Mary and the Witch’s Flower is a well made, entertaining film that has an assortment of great aspects, including its wonderful animation, entertaining story and charming main character. Unfortunately, however, the Studio Ponoc picture lacks the emotional depth and elements of moral ambiguity I had hoped it would subject audiences to, which in turn leaves it as more of a popcorn flick than anything else.
It’s impossible to not compare Mary and the Witch’s Flower to Studio Ghibli’s catalog of films, as this is essentially the closest thing we’re getting to a new Ghibli movie. This works against the movie, because it’s obviously trying to replicate the legendary Japanese studio, but it just simply can’t hold up to well renowned films like Spirited Away, My Neighbor Totoro, and a slew of others. It felt as though director Hiromasa Yonebayashi took the structure of all those legendary flicks, but instead of writing in brilliant characters with a story which raises questions to the audience and entertains us thoroughly at the same time, he instead injected incredibly bland, cliche characters that lack proper depth. The only character that actually was handled properly is the movie’s titular main hero, Mary. She got the most screen time by far, and the story was largely revolving around her, which in turn helped develop the character far more than any supporting roles.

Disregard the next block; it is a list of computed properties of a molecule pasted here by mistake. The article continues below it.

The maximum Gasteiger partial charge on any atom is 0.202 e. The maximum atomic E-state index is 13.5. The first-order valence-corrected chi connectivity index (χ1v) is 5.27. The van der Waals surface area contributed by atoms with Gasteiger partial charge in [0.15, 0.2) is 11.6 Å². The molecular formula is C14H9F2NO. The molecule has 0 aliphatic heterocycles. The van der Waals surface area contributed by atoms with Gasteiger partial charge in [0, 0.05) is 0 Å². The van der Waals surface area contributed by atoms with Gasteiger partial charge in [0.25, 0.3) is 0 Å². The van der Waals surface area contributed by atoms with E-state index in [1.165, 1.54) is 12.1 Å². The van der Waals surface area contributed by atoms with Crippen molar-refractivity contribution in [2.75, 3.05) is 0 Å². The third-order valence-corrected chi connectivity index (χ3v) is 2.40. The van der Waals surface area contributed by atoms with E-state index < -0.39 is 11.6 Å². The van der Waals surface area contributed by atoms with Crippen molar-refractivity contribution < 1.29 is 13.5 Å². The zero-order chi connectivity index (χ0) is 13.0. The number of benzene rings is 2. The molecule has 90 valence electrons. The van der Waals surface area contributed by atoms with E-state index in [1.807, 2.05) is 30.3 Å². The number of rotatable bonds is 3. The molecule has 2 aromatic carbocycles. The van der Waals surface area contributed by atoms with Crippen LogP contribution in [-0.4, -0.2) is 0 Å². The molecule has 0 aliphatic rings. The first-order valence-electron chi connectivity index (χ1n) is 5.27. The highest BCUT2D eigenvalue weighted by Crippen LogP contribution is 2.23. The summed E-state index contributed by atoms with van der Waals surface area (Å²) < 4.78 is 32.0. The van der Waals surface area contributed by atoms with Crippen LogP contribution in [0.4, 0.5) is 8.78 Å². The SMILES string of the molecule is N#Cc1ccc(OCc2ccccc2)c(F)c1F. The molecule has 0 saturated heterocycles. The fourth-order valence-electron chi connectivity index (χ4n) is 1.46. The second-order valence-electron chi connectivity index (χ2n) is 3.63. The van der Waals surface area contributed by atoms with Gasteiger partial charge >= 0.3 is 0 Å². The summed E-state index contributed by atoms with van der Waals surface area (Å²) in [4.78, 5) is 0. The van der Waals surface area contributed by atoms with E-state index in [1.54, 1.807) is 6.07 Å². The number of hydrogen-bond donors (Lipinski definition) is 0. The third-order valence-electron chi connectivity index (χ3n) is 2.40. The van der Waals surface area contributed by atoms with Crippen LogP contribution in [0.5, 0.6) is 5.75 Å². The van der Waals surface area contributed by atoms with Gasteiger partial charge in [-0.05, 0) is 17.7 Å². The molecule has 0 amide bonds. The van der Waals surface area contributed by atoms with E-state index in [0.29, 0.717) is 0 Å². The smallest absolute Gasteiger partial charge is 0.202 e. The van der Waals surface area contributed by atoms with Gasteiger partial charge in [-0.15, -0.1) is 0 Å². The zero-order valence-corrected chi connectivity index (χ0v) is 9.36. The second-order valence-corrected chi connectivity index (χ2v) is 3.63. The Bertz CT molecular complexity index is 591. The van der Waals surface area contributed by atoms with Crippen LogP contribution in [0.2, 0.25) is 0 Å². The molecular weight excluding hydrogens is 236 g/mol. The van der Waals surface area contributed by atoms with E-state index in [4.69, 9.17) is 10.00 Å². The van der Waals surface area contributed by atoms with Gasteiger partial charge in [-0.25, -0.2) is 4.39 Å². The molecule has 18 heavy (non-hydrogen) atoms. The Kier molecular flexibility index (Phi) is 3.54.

In terms of animation, Mary and the Witch’s Flower truly shines. The story takes audiences to a variety of wacky locations that were incredibly fun to look at. Animation and art style is truly one of the most important aspect to a film in my eyes, and when a movie presents art that seems cheap or just downright poorly done, it takes me out of the movie. Japanese animation is often right up my alley, and includes Mary and the Witch’s Flower.
The film’s score is so enchanting and wonderfully put together. It’s a soothing soundtrack overall that also strikes elements of conflict and peril; each song encapsulates an element tackled in the film. My favorite song is the second on the OST, called Night Flight. It’s such a mystical sounding piece, and instantly takes me into the world of Mary and the Witch’s Flower.
My biggest problem with Mary and the Witch’s Flower is its lack of emotional depth. I can tell that it was made with the intention of bringing emotional stakes to the table, but just didn’t click with me. As much as I wanted to fall in love with this movie, I simply couldn’t because of its slew of cookie-cutter characters and overall bland execution.
Mary and the Witch’s Flower is a solid attempt at recreating Studio Ghibli. Though it lacks the magic of Hayao Miyazaki’s studio in many ways, it presents fantastic animation, a beautifully created soundtrack, and a wonderfully heroic main character. If anything, this film gives me hope in the future of Studio Ponic. They’re an extremely talented studio made up of Studio Ghibli’s past employees.
Mary and the Witch’s Flower was presented by Fathom Events.